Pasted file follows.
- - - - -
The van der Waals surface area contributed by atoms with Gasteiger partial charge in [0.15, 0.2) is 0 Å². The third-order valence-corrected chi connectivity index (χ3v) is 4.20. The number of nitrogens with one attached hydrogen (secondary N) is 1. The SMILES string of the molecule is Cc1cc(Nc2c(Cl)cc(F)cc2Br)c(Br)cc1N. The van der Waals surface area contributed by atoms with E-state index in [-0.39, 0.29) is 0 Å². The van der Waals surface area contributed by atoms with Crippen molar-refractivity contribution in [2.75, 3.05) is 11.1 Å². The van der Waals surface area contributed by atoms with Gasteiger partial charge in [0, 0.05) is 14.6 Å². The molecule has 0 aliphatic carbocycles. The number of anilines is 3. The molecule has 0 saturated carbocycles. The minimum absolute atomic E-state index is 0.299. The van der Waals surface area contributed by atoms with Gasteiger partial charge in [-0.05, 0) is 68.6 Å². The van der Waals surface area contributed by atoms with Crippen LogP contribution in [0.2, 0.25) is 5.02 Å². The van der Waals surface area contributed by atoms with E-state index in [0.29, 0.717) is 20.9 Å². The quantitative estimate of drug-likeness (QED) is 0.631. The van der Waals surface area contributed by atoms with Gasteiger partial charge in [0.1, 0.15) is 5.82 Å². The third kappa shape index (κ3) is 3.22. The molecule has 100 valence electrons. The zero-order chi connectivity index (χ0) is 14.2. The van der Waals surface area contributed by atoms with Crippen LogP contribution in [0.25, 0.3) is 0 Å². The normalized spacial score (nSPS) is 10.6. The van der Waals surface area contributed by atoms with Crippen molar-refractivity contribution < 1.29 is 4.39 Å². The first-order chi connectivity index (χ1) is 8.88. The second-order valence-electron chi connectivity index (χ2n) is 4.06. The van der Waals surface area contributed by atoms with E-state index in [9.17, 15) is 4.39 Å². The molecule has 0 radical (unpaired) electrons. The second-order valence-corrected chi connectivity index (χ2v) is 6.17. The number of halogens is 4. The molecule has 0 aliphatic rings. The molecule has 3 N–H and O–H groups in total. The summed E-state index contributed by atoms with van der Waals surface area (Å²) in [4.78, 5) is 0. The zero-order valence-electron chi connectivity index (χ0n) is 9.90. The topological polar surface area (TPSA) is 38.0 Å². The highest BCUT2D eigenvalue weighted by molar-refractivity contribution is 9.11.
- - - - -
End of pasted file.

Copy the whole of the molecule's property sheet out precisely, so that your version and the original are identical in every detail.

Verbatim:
The van der Waals surface area contributed by atoms with Gasteiger partial charge in [0.15, 0.2) is 0 Å². The third-order valence-corrected chi connectivity index (χ3v) is 4.20. The number of nitrogens with one attached hydrogen (secondary N) is 1. The SMILES string of the molecule is Cc1cc(Nc2c(Cl)cc(F)cc2Br)c(Br)cc1N. The van der Waals surface area contributed by atoms with E-state index in [-0.39, 0.29) is 0 Å². The van der Waals surface area contributed by atoms with Crippen molar-refractivity contribution in [2.75, 3.05) is 11.1 Å². The van der Waals surface area contributed by atoms with Gasteiger partial charge in [0, 0.05) is 14.6 Å². The molecule has 0 aliphatic carbocycles. The number of anilines is 3. The molecule has 0 saturated carbocycles. The minimum absolute atomic E-state index is 0.299. The van der Waals surface area contributed by atoms with Gasteiger partial charge in [-0.05, 0) is 68.6 Å². The van der Waals surface area contributed by atoms with Crippen LogP contribution in [0.2, 0.25) is 5.02 Å². The van der Waals surface area contributed by atoms with E-state index in [0.29, 0.717) is 20.9 Å². The quantitative estimate of drug-likeness (QED) is 0.631. The van der Waals surface area contributed by atoms with Gasteiger partial charge in [0.1, 0.15) is 5.82 Å². The third kappa shape index (κ3) is 3.22. The molecule has 100 valence electrons. The zero-order chi connectivity index (χ0) is 14.2. The van der Waals surface area contributed by atoms with Crippen LogP contribution in [0.25, 0.3) is 0 Å². The normalized spacial score (nSPS) is 10.6. The van der Waals surface area contributed by atoms with Crippen molar-refractivity contribution < 1.29 is 4.39 Å². The first-order chi connectivity index (χ1) is 8.88. The second-order valence-electron chi connectivity index (χ2n) is 4.06. The van der Waals surface area contributed by atoms with E-state index in [9.17, 15) is 4.39 Å². The molecule has 0 radical (unpaired) electrons. The second-order valence-corrected chi connectivity index (χ2v) is 6.17. The number of halogens is 4. The molecule has 0 aliphatic rings. The molecule has 3 N–H and O–H groups in total. The summed E-state index contributed by atoms with van der Waals surface area (Å²) in [4.78, 5) is 0. The zero-order valence-electron chi connectivity index (χ0n) is 9.90. The topological polar surface area (TPSA) is 38.0 Å². The highest BCUT2D eigenvalue weighted by molar-refractivity contribution is 9.11.